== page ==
‘Biggest Game in Town’ Author Al Alvarez Passes at 90

The poker world has been saddened to learn of the passing of Al Alvarez, the English writer, poet and critic who gave poker one of its seminal non-fiction works, The Biggest Game in Town. The 1983 book gave the literary public its first significant look inside the high-stakes poker world, bringing to life many of the game’s most historic characters, from Doyle Brunson and “Treetop” Jack Strauss to Amarillo Slim Preston and Stuey Ungar. Alvarez died at age 90 at his home in London on Monday, after battling viral pneumonia.

Alvarez, a long-time participant in poker home games in England, brought his exceptional writer’s eye to Las Vegas for the 1981 World Series of Poker, with the following year’s Biggest Game the eventual result. “There are two types of poker books,” wrote Alvarez at one point, “the how-to … and the autobiographical.” Alvarez, though, created the third literary poker canon with the release of The Biggest Game in Town, that of poker as a unique social construct and lens into the human character — or at least a slice of it never truly presented that way before.

A. Alvarez in 2008 (Source: The Guardian)

In doing so, Alvarez blazed the trails for other such books, notably including Anthony Holden’s 1990 book Big Deal: A Year as a Professional Poker Player and James McManus‘s 2001 effort Positively Fifth Street: Murderers, Cheetahs, and Binion’s World. In announcing Alvarez’z passing on Facebook, McManus wrote, “[The book] inspired many thousands of amateurs to play in that tournament, and quite a few journalists, from his close friend Anthony Holden on, to enter and cover it. I’m grateful to have known him a little and read him a lot.”

Alvarez’s Biggest Game wasn’t his only dalliance with poker; he also served up the 2001 effort Poker: Bets, Bluffs, and Bad Beats and returned to the game again in 2007’s Risky Business: People, Pastimes, Poker and Books.

However, Alvarez’s name had long been etched in literary stone before the poker world received his attention. Alvarez served as the poetry editor and critic for The Observer for a decade beginning in 1956, in the process making his mark by championing what was termed the “new poetry”, a rather sharp attack on “genteel” British poetic tradition. In addition to his own work he helped launch the careers of other poets, including Robert Lowell and Sylvia Plath, through several anthologies. Alvarez and Plath both went through deeply troubled times, and while Alvarez survived his own suicide attempt, Plath did not survive hers. Outside of her immediate family, Alvarez was one of the last people to see the gifted Plath alive, listening to her read her troubled poetry in several mentoring sessions.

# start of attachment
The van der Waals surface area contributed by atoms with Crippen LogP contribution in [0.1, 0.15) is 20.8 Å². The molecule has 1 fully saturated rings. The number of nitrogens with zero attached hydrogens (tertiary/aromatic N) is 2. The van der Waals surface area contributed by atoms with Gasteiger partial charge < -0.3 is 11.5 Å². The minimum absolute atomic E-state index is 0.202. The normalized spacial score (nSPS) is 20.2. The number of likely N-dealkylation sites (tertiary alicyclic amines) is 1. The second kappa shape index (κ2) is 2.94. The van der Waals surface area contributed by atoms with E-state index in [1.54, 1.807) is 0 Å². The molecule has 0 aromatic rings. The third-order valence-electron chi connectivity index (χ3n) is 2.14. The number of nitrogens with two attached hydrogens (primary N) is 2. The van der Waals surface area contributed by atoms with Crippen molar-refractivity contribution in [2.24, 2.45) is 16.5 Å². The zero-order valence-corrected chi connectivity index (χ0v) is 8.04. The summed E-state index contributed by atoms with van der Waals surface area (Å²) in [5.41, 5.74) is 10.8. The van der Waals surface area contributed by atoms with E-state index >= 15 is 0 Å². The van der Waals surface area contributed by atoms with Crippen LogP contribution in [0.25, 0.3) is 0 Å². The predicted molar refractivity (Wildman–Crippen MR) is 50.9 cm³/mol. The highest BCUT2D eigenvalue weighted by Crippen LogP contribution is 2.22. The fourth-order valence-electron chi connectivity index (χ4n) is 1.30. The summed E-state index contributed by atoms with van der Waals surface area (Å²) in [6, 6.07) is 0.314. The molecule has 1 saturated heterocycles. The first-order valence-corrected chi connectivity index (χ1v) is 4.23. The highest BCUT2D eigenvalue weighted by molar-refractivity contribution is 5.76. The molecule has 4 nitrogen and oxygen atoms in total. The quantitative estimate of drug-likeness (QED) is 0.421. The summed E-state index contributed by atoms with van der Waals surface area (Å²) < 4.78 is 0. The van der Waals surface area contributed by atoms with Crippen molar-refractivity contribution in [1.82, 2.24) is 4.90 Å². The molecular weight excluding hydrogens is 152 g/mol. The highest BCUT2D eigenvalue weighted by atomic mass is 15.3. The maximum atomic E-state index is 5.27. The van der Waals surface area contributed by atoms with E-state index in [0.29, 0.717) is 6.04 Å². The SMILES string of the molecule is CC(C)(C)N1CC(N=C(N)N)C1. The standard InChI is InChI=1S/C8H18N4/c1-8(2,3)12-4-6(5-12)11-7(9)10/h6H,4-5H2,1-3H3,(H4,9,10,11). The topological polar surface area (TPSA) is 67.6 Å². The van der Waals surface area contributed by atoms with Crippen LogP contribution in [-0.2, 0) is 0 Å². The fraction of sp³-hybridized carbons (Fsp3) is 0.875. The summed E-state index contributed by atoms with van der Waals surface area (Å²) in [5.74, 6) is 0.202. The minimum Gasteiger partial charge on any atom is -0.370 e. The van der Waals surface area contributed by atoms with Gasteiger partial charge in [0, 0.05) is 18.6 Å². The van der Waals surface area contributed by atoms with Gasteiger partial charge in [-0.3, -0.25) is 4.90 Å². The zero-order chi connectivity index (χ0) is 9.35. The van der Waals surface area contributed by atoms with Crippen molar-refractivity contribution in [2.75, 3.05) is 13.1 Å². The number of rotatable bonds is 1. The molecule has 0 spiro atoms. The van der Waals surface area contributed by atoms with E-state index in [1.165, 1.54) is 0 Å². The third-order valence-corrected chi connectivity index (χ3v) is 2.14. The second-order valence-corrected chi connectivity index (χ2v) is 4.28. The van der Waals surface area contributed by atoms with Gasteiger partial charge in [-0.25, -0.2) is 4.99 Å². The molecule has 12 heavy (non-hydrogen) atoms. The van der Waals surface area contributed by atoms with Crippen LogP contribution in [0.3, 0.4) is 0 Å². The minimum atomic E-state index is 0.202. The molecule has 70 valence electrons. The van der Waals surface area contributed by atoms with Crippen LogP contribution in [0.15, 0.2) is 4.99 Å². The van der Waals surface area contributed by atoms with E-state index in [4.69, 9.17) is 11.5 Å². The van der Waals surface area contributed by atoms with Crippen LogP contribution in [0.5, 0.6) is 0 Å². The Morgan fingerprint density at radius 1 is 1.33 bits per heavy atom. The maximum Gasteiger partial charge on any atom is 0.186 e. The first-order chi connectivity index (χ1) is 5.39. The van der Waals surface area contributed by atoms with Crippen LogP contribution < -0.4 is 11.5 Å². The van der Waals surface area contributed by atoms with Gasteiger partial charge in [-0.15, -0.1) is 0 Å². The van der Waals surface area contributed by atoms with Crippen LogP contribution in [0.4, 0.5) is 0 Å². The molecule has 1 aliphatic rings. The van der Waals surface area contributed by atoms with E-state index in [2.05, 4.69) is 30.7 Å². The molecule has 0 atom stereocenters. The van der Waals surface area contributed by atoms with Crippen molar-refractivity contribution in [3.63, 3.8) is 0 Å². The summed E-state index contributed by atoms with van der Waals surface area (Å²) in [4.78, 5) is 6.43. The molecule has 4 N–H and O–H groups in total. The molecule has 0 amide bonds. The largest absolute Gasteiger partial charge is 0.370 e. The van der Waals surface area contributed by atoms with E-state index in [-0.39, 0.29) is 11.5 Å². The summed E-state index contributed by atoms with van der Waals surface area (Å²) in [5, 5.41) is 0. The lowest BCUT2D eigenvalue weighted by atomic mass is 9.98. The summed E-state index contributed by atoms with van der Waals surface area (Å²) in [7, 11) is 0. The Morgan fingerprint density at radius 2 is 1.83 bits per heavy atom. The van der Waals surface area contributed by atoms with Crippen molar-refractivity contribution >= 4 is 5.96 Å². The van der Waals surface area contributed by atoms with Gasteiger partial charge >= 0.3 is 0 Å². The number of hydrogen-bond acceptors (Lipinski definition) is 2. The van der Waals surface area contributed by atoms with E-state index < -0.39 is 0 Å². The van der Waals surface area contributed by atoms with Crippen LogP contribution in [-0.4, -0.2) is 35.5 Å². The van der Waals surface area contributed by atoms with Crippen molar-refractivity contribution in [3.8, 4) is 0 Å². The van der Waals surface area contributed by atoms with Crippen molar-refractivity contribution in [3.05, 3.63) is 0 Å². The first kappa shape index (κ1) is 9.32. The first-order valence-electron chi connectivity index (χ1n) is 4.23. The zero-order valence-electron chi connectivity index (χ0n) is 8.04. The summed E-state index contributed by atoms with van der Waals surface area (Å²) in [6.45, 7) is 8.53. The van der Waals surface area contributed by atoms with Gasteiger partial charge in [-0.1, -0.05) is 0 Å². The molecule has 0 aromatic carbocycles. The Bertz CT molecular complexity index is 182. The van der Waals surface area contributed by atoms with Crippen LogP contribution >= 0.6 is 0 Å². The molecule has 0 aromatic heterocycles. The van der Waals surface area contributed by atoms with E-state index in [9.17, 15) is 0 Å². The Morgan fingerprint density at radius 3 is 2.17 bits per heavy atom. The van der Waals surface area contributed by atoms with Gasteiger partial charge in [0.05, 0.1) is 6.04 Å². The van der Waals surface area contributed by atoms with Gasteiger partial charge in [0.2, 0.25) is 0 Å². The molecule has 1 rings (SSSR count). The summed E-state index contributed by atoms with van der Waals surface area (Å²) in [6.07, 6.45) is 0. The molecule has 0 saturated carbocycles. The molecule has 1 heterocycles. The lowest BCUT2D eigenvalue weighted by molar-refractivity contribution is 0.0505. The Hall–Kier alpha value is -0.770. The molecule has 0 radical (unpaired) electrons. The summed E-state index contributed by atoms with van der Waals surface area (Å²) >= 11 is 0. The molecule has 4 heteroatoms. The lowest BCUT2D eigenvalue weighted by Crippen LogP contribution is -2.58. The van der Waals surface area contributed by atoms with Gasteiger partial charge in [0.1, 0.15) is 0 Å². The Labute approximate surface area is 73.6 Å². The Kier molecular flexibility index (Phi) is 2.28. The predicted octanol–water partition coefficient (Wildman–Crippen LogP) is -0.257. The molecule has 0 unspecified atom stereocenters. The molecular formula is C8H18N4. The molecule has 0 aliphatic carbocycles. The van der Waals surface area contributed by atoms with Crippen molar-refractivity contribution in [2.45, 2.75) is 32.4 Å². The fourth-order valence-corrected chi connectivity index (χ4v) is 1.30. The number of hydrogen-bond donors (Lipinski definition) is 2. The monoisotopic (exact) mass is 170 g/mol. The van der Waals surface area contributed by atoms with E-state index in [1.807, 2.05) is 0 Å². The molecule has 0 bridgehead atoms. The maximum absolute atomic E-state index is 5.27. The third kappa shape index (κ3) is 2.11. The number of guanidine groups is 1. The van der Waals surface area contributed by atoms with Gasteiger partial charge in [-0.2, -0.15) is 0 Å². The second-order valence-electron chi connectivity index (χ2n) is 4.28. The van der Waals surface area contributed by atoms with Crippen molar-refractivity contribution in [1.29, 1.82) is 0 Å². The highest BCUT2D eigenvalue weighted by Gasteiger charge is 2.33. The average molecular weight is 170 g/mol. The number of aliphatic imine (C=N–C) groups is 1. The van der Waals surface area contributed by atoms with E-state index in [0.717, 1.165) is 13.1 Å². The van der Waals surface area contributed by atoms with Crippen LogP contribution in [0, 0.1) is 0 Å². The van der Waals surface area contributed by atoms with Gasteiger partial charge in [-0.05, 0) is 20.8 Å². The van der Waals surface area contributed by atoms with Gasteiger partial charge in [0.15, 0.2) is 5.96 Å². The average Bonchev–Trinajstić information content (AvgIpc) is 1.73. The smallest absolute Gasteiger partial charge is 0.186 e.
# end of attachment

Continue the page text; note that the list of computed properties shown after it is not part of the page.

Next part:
All that turmoil later emerged in Alvarez’s 1972 effort The Savage God: A Study of Suicide. In Alvarez’s very personal style, as his obituary in The Guardian noted, it combined “acute critical intelligence and raw personal experience.” The Savage God became one of the most preeminent books on what was and remains a very taboo subject, made even more raw by his retelling of his own and Plath’s experiences.

That willingness to get personal with risky subject matter made Alvarez a prominent part of the literary new wave, and it was to poker’s great benefit that he just happened to be an ardent fan of the game. In doing so, he helped make poker more accessible to the masses and, in the long run, contributed to the poker’s lasting growth.


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